It’s pretty hard to spend an entire day without being exposed to alcohol in some way. You see people drinking on TV and in movies, it’s advertised in commercials, and you probably even have a bottle or two in your home. It’s no big deal, right?
Because drinking alcohol is a legal, mainstream activity for millions across the US, people often underestimate the risks associated with it. Most people know that drinking and driving is an extremely dangerous and risky behavior, but many don’t realize that excessive alcohol consumption or binge drinking is the 4th leading cause of preventable death in our country.
According to a recent study from the Centers for Disease Control and Prevention, binge drinking is responsible for 10 percent of deaths among adults in the United States, and that number is steadily rising. By using an online tool called the Alcohol-Related Disease Impact, the researchers were able to estimate how many adults died due to binge drinking. The tool includes alcohol-related diseases like liver or heart disease, and also includes crashes where alcohol was involved.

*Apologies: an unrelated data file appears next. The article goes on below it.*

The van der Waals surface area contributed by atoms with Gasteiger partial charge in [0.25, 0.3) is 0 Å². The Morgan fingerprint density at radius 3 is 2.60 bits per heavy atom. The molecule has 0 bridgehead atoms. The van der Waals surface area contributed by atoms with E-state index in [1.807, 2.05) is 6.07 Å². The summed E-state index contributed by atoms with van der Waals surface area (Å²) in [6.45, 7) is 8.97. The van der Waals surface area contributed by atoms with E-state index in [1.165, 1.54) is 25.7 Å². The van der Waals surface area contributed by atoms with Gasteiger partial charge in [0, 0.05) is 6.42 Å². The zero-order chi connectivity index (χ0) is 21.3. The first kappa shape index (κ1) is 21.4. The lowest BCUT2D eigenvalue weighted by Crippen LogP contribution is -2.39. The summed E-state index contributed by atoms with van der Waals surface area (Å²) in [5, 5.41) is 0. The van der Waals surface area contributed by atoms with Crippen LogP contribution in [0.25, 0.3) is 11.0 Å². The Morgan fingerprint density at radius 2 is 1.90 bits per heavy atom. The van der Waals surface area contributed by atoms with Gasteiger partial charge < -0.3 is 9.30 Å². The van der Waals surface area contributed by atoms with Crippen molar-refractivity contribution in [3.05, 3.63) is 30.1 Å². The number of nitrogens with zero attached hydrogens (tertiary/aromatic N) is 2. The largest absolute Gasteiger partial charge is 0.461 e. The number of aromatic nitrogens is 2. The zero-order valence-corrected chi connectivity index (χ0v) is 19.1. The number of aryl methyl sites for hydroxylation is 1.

The tool will analyze data on a state-by-state basis, and it makes it simple to see the types of alcohol-related factors that result in death. Take California for example – between 2006 to 2010, there were 10,572 deaths attributed to alcohol. Out of all the causes, alcohol took the most lives due to liver disease from excessive drinking, motor vehicle traffic crashes, alcohol poisoning, and suicide.
Drinking alcohol may be considered a normal activity in our society, but binge drinking is still something people tend to play down. The researchers stated that only one in six adults from the ages of 20 to 65 report binge drinking 4 times per month, but that the actual number is higher because people aren’t upfront about their drinking habits. This type of denial means if they need help because they’re excessively binge drinking, they won’t ask family or their doctors for it.
Binge drinking is dangerous, period. If you or someone you know is binge drinking, reach out and ask your family and doctor about alcohol abuse and get the help you need.